Most outsiders see open source as one of the things they find most hard to come to terms within the IT ecosystem: an open collaboration between individuals to create software that is made available to anyone, not necessarily at no cost.
As Richard Stallman puts it: “‘Free software’ is a matter of liberty, not price. To understand the concept, you should think of ‘free’ as in ‘free speech’, not as in ‘free beer’.”
There are most definitely costed open source software solutions available. But it is perhaps one of the last bastions of the ideals that animated the early days of the internet, when people thought that a new economic model based not solely on profit was emerging. However, it's an approach that predates the internet.
For example, the motor industry has been sharing technology and patents across the industry since the days of Henry Ford, when one patent-holder was effectively blocking the development of the industry.
Open source's role in the development value chain has been growing, and the COVID-inspired move to remote working will only exacerbate the digital transformation of businesses, and thus their dependence on open source.
According to a Gartner survey, 90% of organisations rely to some extent on open source components. Other research shows that 96% of all scanned applications contain some open source components (an average of 257 per application), and that the percent of open source in application codebases grew from 36% to 57% in just one year.
In short, taking all these figures into account reveals that typical applications comprise up to 90% of open source code. Speed and cost are two of the benefits driving this seemingly unstoppable trend.
Open source’s contribution to the speed with which an application can be developed is equally clear: using pre-built components will obviously reduce development time and will give developers more time to spend on ensuring the final product is more bug-free.
The need for speed is central to business today. The digital world values speed, and a new generation of consumers and employers are looking for ever-more personalisation and rapid responses to their requirements.
Getting an app to market is now a critical success lever, and this has spurred the Agile and DevOps movement in software development, which aims to make development more rapid and at the same time more accurate.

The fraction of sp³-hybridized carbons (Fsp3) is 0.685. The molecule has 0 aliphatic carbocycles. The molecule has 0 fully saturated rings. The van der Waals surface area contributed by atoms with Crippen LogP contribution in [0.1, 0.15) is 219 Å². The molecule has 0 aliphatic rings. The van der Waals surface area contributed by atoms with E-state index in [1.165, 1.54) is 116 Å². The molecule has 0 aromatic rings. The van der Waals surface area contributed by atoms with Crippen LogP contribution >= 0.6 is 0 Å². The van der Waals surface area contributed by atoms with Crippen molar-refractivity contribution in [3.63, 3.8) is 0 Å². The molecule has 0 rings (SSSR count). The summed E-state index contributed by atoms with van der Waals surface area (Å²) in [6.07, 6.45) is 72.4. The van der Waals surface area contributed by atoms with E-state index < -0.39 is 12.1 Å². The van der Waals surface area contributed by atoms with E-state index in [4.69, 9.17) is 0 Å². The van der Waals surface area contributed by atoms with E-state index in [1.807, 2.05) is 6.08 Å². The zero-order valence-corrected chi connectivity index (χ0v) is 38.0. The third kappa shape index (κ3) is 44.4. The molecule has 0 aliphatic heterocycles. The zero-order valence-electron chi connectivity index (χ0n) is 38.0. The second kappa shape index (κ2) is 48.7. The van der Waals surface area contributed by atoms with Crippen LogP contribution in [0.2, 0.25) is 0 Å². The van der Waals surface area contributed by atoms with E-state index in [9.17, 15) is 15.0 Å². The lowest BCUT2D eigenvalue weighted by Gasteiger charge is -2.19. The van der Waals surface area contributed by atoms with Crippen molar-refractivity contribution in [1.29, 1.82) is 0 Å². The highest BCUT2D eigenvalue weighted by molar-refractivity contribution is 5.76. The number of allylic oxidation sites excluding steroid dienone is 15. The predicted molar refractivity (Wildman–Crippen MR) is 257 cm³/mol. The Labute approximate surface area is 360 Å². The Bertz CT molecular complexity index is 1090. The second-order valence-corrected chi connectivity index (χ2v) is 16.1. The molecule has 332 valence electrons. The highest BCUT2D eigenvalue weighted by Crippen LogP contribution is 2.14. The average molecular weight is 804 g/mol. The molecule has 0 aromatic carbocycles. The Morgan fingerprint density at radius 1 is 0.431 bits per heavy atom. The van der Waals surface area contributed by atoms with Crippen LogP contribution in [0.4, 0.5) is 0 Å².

In the rush to get software apps up and running to take advantage of a market shift, or face off a competitive threat, speed is going to remain paramount. It's nearly impossible to build software entirely from scratch and still meet delivery deadlines that are consistently becoming more punishing.
At the same time, of course, building software from scratch will inevitably lead to higher development costs and best practice concerns.
Getting an app to market is now a critical success lever, and this has spurred the Agile and DevOps movement in software development.
It's also worth reminding oneself that, when it comes to open source, speed and cost are not the only drivers. Open source also offers organisations a way to access leading-edge capabilities early on. Some of the breakthrough ideas in software have originated in the open source world.
In addition, using prebuilt open source components means the development team can focus on the 10% of the project that will create competitive advantage.
The trend of relying more on open source looks set to dominate software development for the foreseeable future, as the internet of things, artificial intelligence and machine learning, combined with the cost-effective processing power provided by the cloud, ensure valuable insights are more accessible, and demonstrate the need to act on them rapidly.
The security conundrum
At the same time, though, CIOs and CTOs need to recognise that the very things that make open source such an essential part of their arsenal also create certain vulnerabilities. By using open source code, the organisation is exposed to a very large pool of users, as well as an increased number of exposure points.
For example, the 2014 Heartbleed security bug in the OpenSSL cryptography library showed just how devastating such a security risk can be. Similarly, the open source Apache Struts exploit resulted in over 140 million US citizens’ personal information being compromised after Equifax was hacked in September 2017, costing them an estimated $2 billion.
Nearly 88% of Java applications have at least one vulnerability in a component, something that should make everyone sit up and take note, given their ubiquity. Or, to put it another way, 76% of apps have at least one security flaw.
However, the sheer utility of open source means it will remain very much an integral part of development. What CIOs and CTOs need to do is come to grips with how to live with open source. That means putting security at the centre of the development framework.
In my next article, I will investigate how CIOs and CTOs can develop and implement a security framework that will enable them to realise the benefits of using open source without dramatically increasing risk.